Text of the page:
Source: Dennett, Prisoners of the Great War, 1919, 32A.

From Pursuit of an "unparalleled opportunity": American YMCA and prisoner of war diplomacy among the Central Power nations during World War I, 1914-1923 by Kenneth Steuer

Subjects
  • American: 1900-present
Citable Link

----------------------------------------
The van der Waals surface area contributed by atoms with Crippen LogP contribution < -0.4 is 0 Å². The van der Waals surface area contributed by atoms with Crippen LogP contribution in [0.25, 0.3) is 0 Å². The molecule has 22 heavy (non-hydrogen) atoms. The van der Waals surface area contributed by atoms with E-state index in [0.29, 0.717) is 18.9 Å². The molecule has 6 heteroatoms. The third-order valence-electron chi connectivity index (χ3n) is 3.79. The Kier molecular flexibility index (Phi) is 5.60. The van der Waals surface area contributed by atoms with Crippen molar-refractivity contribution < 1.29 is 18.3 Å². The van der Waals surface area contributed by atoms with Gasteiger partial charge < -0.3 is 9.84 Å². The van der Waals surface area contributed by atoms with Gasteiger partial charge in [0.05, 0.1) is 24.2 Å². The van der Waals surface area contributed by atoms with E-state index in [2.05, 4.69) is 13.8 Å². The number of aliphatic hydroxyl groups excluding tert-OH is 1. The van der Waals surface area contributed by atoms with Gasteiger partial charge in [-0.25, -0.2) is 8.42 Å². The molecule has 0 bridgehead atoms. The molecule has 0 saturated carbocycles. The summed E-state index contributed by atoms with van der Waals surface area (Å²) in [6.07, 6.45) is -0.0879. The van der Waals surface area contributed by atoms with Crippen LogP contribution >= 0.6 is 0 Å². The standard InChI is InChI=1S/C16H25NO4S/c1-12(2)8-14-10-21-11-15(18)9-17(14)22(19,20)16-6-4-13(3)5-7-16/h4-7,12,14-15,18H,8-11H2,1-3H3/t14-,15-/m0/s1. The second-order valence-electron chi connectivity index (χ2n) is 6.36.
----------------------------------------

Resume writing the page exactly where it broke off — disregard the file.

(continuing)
• During the second week in captivity, the American Red Cross sent U.S. POW's in German prison camps "C" food parcels, top picture, which included cocoa, biscuits, cigarettes, salt pork, dried fruit, sugar, vinegar, and cans of tomatoes, beans, corned beef hash, roast beef, corned beef, corn, sweet peas, and pork and beans. The American Red Cross sent "D" food parcels during the fourth week of a prisoner's captivity. These packages held tobacco, hard bread, sugar, salt, coffee, chocolate, and cans of roast beef, jam, tomatoes, sweet peas, corn, corned beef hash, evaporated milk, and salmon. American POW's received far better fare than their German guards. Source: Dennett, Prisoners of the Great War, 1919, 32A.